Eight Cardinals from around the world have been asked by Pope Francis to advise him on reforms to the Roman Curia.
The Vatican announced April 13 that Pope Francis had appointed eight cardinals to be part of an advisory panel to help him make changes to “Pastor Bonus,” the Apostolic Constitution issued by Pope John Paul II in 1988 about the curia. In a statement the Vatican said the idea of creating such a panel arose during the General Congregation meetings that took place before the recent conclave.
Should Pope Francis make changes to the various departments of the Vatican, it would not be the first time such changes were made. The Curia as is exists today is largely the result of reforms made by Pope Paul VI in 1967.
When Paul VI was elected pope in 1963 the Secretariat of State had three departments, including a Chancery for Apostolic Briefs. Additionally the Congregation for Extraordinary Ecclesiastical Affairs reported to the Cardinal Secretary of State. One office handled the economic affairs of the Holy See: the Apostolic Camera. The Curia included a total of five Pontifical Commissions and 11 Congregations. One of those congregations was the Congregation for the Council. Created in 1564, it was originally the Congregation for the Interpretation of the Council of Trent.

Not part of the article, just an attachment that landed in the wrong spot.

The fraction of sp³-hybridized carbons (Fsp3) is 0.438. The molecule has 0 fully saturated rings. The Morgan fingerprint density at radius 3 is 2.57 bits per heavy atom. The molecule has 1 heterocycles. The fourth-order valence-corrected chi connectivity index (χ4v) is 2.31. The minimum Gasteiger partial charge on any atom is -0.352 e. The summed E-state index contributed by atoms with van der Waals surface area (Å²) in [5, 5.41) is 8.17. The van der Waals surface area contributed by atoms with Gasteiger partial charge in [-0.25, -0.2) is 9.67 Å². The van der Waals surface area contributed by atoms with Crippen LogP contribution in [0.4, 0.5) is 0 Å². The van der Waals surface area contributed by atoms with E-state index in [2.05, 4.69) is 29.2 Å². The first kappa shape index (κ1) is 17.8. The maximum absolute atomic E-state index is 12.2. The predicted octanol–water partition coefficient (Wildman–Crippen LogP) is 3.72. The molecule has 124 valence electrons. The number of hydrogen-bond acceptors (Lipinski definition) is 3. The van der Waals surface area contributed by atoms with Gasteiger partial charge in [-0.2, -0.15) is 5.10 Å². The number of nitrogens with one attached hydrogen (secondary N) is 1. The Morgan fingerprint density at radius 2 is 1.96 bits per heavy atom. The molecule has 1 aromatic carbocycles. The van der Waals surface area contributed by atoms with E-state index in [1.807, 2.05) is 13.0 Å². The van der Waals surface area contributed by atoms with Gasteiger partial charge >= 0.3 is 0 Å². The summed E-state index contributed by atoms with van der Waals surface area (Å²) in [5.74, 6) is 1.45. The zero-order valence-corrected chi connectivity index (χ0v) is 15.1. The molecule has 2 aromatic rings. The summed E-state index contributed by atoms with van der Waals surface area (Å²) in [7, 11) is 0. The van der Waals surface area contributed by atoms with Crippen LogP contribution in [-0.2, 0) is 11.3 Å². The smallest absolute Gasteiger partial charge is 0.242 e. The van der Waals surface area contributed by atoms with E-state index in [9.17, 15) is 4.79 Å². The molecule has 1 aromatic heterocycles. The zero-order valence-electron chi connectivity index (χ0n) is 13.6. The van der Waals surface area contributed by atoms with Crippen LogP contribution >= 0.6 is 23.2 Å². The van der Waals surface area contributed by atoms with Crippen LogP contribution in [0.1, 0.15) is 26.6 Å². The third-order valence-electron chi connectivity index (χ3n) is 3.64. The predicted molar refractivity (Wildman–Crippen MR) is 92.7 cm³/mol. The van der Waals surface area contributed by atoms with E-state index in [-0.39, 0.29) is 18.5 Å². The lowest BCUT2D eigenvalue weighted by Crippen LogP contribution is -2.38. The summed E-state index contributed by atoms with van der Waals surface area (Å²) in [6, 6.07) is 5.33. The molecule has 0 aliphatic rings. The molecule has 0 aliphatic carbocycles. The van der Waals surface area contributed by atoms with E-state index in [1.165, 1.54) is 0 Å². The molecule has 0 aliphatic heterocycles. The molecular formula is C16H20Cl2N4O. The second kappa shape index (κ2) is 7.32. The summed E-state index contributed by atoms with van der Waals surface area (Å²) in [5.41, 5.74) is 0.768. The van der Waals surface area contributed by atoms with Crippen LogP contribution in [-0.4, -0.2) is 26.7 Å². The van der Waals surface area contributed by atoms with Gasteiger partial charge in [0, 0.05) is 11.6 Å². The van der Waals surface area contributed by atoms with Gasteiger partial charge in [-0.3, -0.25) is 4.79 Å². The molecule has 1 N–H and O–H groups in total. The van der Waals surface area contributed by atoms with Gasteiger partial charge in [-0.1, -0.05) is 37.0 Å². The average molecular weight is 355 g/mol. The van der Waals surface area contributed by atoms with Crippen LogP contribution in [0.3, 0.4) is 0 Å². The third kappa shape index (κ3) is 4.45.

In 1967 Pope Paul VI issued the Apostolic Constitution Regimini Ecclesiae Universae, changing the structure of the Secretariat of State, and redefining the role and name of some Congregations.
Paul VI suppressed the Secretariat of State’s Chancery for Apostolic Briefs and created a Council for the Public Affairs of the Church. Two additional offices were created to oversee different aspects of the economic affairs of the Church: the Prefecture for Economic Affairs of the Holy See and the Administration of the Patrimony of the Apostolic See. Two new councils were created: Cor Unum, which would effectively become the Church’s charity arm, and the Council for the Laity. The pope also created the Secretariat for Non – Christians. Several congregations had name changes, including the Congregation for the Council (of Trent) and the Holy Office. The former became the Council for the Clergy, the latter became the Congregation for the Doctrine of the Faith.
John Paul II
This was the Curia that John Paul II inherited in 1978. Ten years into his pontificate he called together a panel of cardinals to advise him on reforms to the curia. Although the cardinals came from different parts of the world, when John Paul II called on them for help they were all serving as Vatican officials.
The 1988 Apostolic Constitution Pastor Bonus made some changes to the Secretariat of State. The Council for Public Affairs of the Church was absorbed back into the structure of the Secretariat, which itself was divided into two sections: the section for Relations with States, and the section for General Affaris. Several commissions were upgraded to Councils. The Congregation for Bishops, lost some jurisdiction when the Council for the Pastoral Care of Migrants was created. Until 1988 the Congregation for Bishops dealt with the issue of pastoral care for migrants and other itinerant peoples. Otherwise, the constitution clarified the role of existing congregations and offices.
Pope Francis named his advisory team one month into his pontificate. The group will officially meet for the first time October 1-3, 2013, however Pope Francis is already in contact with the members of the panel.